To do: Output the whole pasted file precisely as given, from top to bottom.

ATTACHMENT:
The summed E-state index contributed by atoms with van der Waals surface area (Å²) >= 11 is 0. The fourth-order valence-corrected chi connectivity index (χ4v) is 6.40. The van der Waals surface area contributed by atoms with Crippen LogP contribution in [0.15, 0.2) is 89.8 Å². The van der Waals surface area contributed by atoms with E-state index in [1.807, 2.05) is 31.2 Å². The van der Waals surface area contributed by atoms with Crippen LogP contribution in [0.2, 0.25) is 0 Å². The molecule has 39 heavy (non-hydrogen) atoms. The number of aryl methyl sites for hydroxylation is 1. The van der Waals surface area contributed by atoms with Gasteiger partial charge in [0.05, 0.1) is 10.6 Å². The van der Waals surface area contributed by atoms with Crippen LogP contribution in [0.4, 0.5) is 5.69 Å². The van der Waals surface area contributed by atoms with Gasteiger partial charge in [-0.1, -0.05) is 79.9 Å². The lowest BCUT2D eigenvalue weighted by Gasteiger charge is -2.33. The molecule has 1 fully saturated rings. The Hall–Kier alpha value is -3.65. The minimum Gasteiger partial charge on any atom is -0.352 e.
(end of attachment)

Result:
The summed E-state index contributed by atoms with van der Waals surface area (Å²) >= 11 is 0. The fourth-order valence-corrected chi connectivity index (χ4v) is 6.40. The van der Waals surface area contributed by atoms with Crippen LogP contribution in [0.15, 0.2) is 89.8 Å². The van der Waals surface area contributed by atoms with E-state index in [1.807, 2.05) is 31.2 Å². The van der Waals surface area contributed by atoms with Crippen LogP contribution in [0.2, 0.25) is 0 Å². The molecule has 39 heavy (non-hydrogen) atoms. The number of aryl methyl sites for hydroxylation is 1. The van der Waals surface area contributed by atoms with Gasteiger partial charge in [0.05, 0.1) is 10.6 Å². The van der Waals surface area contributed by atoms with Crippen LogP contribution in [0.4, 0.5) is 5.69 Å². The van der Waals surface area contributed by atoms with Gasteiger partial charge in [-0.1, -0.05) is 79.9 Å². The lowest BCUT2D eigenvalue weighted by Gasteiger charge is -2.33. The molecule has 1 fully saturated rings. The Hall–Kier alpha value is -3.65. The minimum Gasteiger partial charge on any atom is -0.352 e.